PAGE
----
Getting off the Bus in Marrakesh

My mom collects decks of cards from everywhere she travels. During our trip to Marrakesh, I decided to combine two separate quests: first, to lead a group, without a map or asking for directions, into the warren of the medina – a task that has always terrified me. What better way to overcome this dread than by taking on a second quest to buy my mother playing cards?

It was a lot harder than I thought. Hands quivering, body going numb, I headed with my group into the depths of the medina. The fear of getting lost brought back a childhood memory – my mom waiting at the end of the street to walk me home after kindergarten, except for that one day. It was a half-day at school, but she didn’t know. The bus passed my stop and the driver didn’t stop. Where is my mom? Where am I going now? Tears streamed down my face. I was terrified of being stuck on that bus forever.

Fifteen years later, the medina felt like that endless bus ride.

Douaa, our campus coordinator, led us down a congested street packed with locals and tourists, past small shops overflowing with handcrafted trinkets and mass-produced souvenirs, and restaurants serving pizza and grilled meats.

Finally, we reached Jemaa el-Fnaa, the grand square in the middle of the medina. Douaa told us we were free to explore on our own, as long as we found our way back to the square.

We set off. My friends and I gathered in a circle, and I chose to go left. We started walking, and I spotted a small brown shape perched on an older man’s shoulder.

“It’s a monkey!” I exclaimed, pointing to the patient animal snacking on the man’s shoulder. Distracted by it, I nearly bumped into a man holding a snake. I jumped back as if I’d seen a ghost, then quickly backed away from the three more snakes coiled on the ground.

We continued onward, the street leading us into another maze. My stomach sank. Then, I looked ahead and saw an alley splitting off in two directions. This is where I might find the playing cards! I led my group down the left path.

I tried to remember the turns, but the distractions blurred everything together. We passed a butcher with cuts of meat piled high on his table, swarms of flies buzzing around them. A few paces later, I decided to explore a shop. Could this be it? Eyes flitting around, I scanned past wallets, figurines, and countless magnets, but no playing cards. I frowned at my friend Devon, who reassured me. “Don’t worry, this was the first store, we have a lot more to go.” But we only had an hour and a half to explore before meeting Douaa back at the square.

We hopped in and out of a few more stores, with no luck. I was starting to lose hope. My phone showed we had 27 minutes left. “There is one more shop over here,” someone shouted.

What the hell, might as well try, I thought, entering the shop. My eyes scanned every single shelf. As I turned down the last aisle, something resembling a pack of cigarettes caught my eye.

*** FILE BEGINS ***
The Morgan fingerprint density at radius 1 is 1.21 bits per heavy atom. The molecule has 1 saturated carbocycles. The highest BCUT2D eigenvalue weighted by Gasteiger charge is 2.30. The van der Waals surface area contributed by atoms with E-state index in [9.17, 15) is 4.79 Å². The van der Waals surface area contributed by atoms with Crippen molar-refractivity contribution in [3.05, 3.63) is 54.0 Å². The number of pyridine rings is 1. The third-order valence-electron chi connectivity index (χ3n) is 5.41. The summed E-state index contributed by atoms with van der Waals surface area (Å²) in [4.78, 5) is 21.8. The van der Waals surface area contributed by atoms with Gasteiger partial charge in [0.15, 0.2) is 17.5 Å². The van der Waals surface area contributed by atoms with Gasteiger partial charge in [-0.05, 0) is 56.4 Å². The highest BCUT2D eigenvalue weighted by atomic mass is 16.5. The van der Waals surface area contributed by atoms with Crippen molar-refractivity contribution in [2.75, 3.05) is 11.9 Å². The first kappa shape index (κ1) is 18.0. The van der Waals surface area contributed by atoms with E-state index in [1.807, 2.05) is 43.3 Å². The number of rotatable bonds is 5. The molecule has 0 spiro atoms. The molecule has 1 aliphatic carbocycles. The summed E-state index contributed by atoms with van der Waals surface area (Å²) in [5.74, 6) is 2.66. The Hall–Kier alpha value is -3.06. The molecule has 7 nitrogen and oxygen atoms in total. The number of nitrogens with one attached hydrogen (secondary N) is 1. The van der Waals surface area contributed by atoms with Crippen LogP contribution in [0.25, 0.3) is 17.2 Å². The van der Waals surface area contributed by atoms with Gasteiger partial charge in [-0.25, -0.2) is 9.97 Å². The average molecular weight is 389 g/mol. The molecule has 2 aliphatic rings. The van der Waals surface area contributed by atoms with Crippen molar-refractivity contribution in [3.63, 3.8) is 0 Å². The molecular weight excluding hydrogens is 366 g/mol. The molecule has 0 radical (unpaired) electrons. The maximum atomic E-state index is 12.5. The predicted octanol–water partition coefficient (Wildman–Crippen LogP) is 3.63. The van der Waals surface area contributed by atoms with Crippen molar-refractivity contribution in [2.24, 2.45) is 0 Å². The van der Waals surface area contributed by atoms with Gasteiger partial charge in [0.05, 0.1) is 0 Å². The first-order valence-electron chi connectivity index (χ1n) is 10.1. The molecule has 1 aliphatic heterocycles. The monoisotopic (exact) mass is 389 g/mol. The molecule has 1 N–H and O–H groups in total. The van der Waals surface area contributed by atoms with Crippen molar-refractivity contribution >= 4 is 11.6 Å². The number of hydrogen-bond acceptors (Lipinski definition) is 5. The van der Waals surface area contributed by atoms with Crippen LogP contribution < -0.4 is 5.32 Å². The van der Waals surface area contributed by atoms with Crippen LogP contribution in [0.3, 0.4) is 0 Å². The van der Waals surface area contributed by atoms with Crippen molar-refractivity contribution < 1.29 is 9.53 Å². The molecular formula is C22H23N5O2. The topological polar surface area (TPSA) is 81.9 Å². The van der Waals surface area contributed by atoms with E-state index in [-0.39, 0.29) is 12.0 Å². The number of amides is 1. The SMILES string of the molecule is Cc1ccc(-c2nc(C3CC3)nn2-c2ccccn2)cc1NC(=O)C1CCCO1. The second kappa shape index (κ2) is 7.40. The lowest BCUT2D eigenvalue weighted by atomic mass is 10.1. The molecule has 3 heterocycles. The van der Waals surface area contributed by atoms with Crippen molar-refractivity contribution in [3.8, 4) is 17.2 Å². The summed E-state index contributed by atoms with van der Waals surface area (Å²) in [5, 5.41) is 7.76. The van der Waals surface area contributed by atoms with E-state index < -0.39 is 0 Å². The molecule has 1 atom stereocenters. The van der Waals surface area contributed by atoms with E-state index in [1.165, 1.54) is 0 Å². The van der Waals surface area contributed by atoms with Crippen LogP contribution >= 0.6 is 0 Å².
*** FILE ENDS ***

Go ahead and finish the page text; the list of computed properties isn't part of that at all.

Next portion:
Wait, those aren’t cigarettes, they’re cards! I picked them up, jumping and pointing to show my friends. The shopkeeper probably thought I was crazy.

“How much?” I asked him, grinning despite my exhaustion.

“Thirty dirhams.” Too excited to bargain, I nodded, ripped my wallet out of my bag, and scrambled for the right amount before walking out victorious.

With only eighteen minutes to escape this maze, I felt like a lab rat trying to find the cheese. I tried to retrace our steps but had no luck. My friends followed me as I briskly walked through the crowds, dodging stray cats and dogs. My heart raced, my palms sweated, I could barely catch my breath. Just as I had feared, we were lost. I was back on that kindergarten bus.

Then I remembered what my mom would say: keep going and don’t give up until I succeed.

So I did just that. I kept walking, glancing back to ensure my group was still together. Beads of sweat rolled down my back, my hands shook. Someone yelled up to me, “Do you know where you are going?”

I rolled my eyes. “Of course I have no idea where I am going,” I yelled back.

We walked in what felt like endless circles. We are going to be here forever. Douaa is going to leave without us. My stomach churned and I unzipped my bag, checking the time again. Nine minutes left.

Wiping away tears, we pushed onward. After a series of random turns, I caught a familiar whiff – the meat market. If we follow that smell, maybe we can find our way out! Sure enough, a goat’s head hanging from a hook greeted us.

A few more turns and we burst out into an open area. “That must be it,” I declared. I started walking faster, the sunlight blinding me after so long in the dim passageways. The monkey and snakes came into view. We made it! I had conquered my fears and returned from the metaphorical bus ride.

Just as Henry Ford said, “One of the greatest discoveries a man makes, one of his great surprises, is to find he can do what he was afraid he couldn’t do.” Not only had I overcome fear, but I also had the deck of cards for my mom.

Caralyn Morell is an Education major at the University of New England.

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